2010 Recovery Could Be a Mirage

Whether we get another recession before year end is anybody's guess. But the 27 million unemployed Americans will tell you it's already here.
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Talk to the banking and brokerages types with bullish economic leanings and they'll tell you in no uncertain terms that you've got to be bonkers to pay heed to anyone forecasting a double-dip recession.

Those who rule out a double dip generally insist the economy is on the upswing and that two biggest economic worries -- the housing bust and high unemployment -- will take a decided turn for the better before year end. They also seem to share the thinking of former Federal Reserve Chief Alan Greenspan, who argues that a double dip is unlikely. "Economic momentum is building up, it's just beginning, and it has a long way to go," he has stated.

That's not what you'll hear, though, from one-dogged tracker of world currencies, Bryan Rich, editor of the World Currency Alert, a newsletter out of Jupiter, Fla., who figures the myth being perpetuated by Greenspan is surely graveyard bound. Likewise, the idea of a 2010 recovery, he suggests, may be little more than administration and Wall Street hokum.

A key reason is the worsening sovereign debt crisis in Europe -- a distinct catalyst, he says, for slowing global growth. What's more, Rich contends another worldwide recession kicking off later this year in which he includes the U.S. is a much higher probability than the market expects.

In response to those who suggest the European Union's $1 trillion rescue package will help turn things around for the financial weaklings and foster faster GDP growth, he ridicules the notion that you can assign a GDP growth number in the midst of a growing financial crisis. Saddled with bloated debt and deficits, Europe, observes Rich, is as troubled as ever and global markets will suffer.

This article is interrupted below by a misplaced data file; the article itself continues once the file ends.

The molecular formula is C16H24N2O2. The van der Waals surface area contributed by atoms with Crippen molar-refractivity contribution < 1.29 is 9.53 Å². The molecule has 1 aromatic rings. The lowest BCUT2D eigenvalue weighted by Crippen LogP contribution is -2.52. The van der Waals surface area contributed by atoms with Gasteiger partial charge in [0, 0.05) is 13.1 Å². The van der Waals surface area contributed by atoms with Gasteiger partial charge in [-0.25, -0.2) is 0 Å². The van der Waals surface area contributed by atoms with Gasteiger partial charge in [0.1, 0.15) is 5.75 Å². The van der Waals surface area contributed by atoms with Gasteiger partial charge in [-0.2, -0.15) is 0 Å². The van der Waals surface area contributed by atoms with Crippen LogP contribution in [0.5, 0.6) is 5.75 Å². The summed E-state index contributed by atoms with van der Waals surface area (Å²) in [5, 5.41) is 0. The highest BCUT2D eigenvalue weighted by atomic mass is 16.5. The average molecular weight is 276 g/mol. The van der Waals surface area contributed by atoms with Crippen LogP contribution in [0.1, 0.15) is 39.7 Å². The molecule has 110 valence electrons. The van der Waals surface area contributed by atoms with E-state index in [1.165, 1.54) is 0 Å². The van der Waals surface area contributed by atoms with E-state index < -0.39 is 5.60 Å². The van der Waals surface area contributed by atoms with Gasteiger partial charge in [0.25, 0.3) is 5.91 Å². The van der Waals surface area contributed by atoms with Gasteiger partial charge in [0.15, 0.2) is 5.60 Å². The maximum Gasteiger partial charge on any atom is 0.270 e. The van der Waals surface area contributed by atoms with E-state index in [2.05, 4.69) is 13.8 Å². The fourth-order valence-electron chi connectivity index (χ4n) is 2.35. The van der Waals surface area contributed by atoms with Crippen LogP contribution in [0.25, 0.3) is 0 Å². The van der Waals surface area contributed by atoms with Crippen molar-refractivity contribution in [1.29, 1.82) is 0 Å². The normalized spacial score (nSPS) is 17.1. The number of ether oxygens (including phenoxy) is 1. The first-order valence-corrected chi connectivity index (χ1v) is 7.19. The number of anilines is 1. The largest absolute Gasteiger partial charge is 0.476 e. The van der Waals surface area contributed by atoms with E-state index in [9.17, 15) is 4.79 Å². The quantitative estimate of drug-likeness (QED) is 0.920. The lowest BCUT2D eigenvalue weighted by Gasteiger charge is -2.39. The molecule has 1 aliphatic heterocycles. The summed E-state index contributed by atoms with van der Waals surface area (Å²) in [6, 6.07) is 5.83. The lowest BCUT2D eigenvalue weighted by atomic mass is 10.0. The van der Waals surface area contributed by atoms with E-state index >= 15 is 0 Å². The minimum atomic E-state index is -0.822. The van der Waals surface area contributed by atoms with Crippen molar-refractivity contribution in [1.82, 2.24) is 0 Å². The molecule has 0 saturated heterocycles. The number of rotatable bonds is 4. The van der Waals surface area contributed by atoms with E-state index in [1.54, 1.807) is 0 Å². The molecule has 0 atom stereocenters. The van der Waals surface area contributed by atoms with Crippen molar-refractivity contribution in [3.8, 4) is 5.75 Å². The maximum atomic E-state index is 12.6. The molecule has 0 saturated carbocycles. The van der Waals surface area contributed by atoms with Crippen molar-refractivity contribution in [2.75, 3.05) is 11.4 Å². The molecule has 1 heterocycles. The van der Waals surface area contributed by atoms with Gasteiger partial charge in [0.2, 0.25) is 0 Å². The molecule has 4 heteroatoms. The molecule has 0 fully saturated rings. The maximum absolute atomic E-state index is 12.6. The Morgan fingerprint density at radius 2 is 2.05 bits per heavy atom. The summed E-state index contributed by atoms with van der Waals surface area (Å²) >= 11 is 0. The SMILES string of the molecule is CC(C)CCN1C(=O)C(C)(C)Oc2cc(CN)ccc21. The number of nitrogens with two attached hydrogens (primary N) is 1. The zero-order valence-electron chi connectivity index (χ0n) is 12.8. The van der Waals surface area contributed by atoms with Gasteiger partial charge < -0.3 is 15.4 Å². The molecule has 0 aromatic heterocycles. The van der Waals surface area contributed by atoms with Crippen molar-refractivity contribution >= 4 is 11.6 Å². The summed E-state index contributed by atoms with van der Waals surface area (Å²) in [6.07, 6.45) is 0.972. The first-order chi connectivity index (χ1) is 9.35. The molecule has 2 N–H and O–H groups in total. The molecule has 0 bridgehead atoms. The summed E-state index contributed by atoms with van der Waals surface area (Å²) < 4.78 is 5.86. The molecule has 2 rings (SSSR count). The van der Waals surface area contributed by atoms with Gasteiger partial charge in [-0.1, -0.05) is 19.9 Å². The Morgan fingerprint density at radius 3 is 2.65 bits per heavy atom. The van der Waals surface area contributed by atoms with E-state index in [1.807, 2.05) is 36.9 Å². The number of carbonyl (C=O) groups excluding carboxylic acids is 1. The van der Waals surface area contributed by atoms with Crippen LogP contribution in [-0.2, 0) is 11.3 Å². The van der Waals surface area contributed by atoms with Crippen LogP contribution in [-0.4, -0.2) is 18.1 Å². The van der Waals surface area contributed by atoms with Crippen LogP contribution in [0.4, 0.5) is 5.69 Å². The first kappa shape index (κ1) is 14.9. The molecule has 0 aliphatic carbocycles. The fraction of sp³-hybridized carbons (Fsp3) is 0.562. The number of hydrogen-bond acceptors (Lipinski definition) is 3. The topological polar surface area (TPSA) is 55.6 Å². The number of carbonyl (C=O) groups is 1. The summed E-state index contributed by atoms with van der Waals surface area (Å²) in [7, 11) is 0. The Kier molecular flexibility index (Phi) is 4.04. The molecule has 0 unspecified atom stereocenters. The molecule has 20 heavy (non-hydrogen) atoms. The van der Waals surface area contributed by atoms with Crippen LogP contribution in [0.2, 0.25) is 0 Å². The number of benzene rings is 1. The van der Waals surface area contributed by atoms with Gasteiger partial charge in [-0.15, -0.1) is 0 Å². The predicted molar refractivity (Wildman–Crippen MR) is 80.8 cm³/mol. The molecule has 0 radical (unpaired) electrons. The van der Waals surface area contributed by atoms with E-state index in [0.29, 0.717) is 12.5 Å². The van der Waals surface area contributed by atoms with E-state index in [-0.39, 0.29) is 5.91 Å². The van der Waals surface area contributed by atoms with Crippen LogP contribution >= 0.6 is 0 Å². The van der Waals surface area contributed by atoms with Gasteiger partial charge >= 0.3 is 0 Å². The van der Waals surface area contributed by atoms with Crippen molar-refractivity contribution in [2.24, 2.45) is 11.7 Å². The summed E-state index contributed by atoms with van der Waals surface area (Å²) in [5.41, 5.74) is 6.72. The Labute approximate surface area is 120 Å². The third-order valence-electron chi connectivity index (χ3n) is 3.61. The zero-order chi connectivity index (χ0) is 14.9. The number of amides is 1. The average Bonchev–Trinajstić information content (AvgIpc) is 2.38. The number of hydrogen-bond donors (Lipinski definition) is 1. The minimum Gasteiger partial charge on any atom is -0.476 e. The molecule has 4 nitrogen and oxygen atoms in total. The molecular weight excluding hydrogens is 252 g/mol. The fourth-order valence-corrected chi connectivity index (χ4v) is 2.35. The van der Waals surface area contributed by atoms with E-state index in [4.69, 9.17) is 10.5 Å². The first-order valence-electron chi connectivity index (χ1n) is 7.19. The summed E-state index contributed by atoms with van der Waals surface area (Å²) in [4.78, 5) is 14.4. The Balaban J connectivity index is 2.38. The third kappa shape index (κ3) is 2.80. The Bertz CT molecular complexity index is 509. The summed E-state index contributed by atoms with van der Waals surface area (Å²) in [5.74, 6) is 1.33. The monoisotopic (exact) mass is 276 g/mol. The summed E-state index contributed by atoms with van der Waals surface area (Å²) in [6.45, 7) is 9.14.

In other words, Europe's woes could squash our economic recovery.

His thoughts on Europe's plight are particularly relevant at this juncture, since a number of economic forecasters dismiss the possibility of a double dip, contending that Europe's debt crisis is beginning to ease. As proof, some point to recent successful bond auctions in Spain and Italy and the positive impact of the EU's $1 trillion rescue package.

Rich's view of such thinking: Hogwash! That package bought time and stabilized the situation temporarily, but it doesn't change anything structurally, he says. You need fiscal unity in the EU; you can't have each Euro country deciding its own fiscal policy because that puts them, as is the case now, on a crash spending course.

Adding to Europe's woes, Rich observes, European banks are stuck with a $1.6 trillion exposure to the financially troubled PIIGS (Portugal, Italy, Ireland, Spain and Greece).

Meanwhile, he sees the debt crisis spreading. The United Kingdom is next, he says, followed by Japan and the U.S.

Further aggravating matters, Moody's recently downgraded Greece's debt to junk status. Fitch has also gotten into the act, describing the UK's fiscal challenges as formidable, which has led to speculation the rating agency might soon cut the country's triple A debt rating. Still another country, Hungary, which got a $24 billion bailout in 2008, is in hot water. A government official there observed the economy was in a very grave situation, which has raised fears the country could default on its debt.

Rich is hardly alone in his double-dip concerns. Some prominent names are also hoisting warning flags, among them Ben Bernanke (even though the Fed is officially predicting 3% to 4% GDP growth in 2010), Harvard economics professor Martin Feldstein, the World Bank and Nobel Prize-winning economist Paul Krugman.

Krugman sees a 30% to 40% shot of a double dip in the second half as fiscal and monetary stimulus peters out. His view: Growth in the second half will slow as the Fed ends purchases of securities, the government's $787 billion of stimulus winds down and corporate America stops rebuilding inventories.

Whether we get another recession before year end is anybody's guess. But the 27 million unemployed Americans, the former owners of about a million vacant homes in search of buyers and the many thousands of people butchered by the British Petroleum oil spill will tell you it's already here.

What do you think?

E-mail me at Dandordan@aol.com

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